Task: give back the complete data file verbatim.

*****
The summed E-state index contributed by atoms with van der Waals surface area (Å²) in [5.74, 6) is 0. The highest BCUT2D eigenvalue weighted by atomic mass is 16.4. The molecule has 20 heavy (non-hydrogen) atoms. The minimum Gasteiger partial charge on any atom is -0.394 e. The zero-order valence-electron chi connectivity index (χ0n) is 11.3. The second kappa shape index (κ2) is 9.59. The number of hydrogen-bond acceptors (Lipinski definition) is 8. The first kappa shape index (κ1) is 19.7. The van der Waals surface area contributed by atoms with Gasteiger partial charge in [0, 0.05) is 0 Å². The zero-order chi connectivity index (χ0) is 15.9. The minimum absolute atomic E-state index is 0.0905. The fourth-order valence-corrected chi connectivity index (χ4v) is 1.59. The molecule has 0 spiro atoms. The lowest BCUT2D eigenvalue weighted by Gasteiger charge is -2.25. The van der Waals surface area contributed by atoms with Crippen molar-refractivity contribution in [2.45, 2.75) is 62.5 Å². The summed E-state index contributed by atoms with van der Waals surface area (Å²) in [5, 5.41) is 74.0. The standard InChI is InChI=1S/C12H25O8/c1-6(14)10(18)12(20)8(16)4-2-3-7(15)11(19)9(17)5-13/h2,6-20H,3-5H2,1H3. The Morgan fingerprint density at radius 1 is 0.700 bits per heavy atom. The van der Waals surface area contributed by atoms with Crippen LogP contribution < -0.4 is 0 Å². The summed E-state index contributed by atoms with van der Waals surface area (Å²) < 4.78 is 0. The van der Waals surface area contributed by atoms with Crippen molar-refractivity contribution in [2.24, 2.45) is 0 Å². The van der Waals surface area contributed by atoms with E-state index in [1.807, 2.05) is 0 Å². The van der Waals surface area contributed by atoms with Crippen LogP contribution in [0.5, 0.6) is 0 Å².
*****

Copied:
The summed E-state index contributed by atoms with van der Waals surface area (Å²) in [5.74, 6) is 0. The highest BCUT2D eigenvalue weighted by atomic mass is 16.4. The molecule has 20 heavy (non-hydrogen) atoms. The minimum Gasteiger partial charge on any atom is -0.394 e. The zero-order valence-electron chi connectivity index (χ0n) is 11.3. The second kappa shape index (κ2) is 9.59. The number of hydrogen-bond acceptors (Lipinski definition) is 8. The first kappa shape index (κ1) is 19.7. The van der Waals surface area contributed by atoms with Gasteiger partial charge in [0, 0.05) is 0 Å². The zero-order chi connectivity index (χ0) is 15.9. The minimum absolute atomic E-state index is 0.0905. The fourth-order valence-corrected chi connectivity index (χ4v) is 1.59. The molecule has 0 spiro atoms. The lowest BCUT2D eigenvalue weighted by Gasteiger charge is -2.25. The van der Waals surface area contributed by atoms with Crippen molar-refractivity contribution in [2.45, 2.75) is 62.5 Å². The summed E-state index contributed by atoms with van der Waals surface area (Å²) in [5, 5.41) is 74.0. The standard InChI is InChI=1S/C12H25O8/c1-6(14)10(18)12(20)8(16)4-2-3-7(15)11(19)9(17)5-13/h2,6-20H,3-5H2,1H3. The Morgan fingerprint density at radius 1 is 0.700 bits per heavy atom. The van der Waals surface area contributed by atoms with Crippen LogP contribution < -0.4 is 0 Å². The summed E-state index contributed by atoms with van der Waals surface area (Å²) < 4.78 is 0. The van der Waals surface area contributed by atoms with Crippen molar-refractivity contribution in [2.24, 2.45) is 0 Å². The van der Waals surface area contributed by atoms with E-state index in [1.807, 2.05) is 0 Å². The van der Waals surface area contributed by atoms with Crippen LogP contribution in [0.5, 0.6) is 0 Å².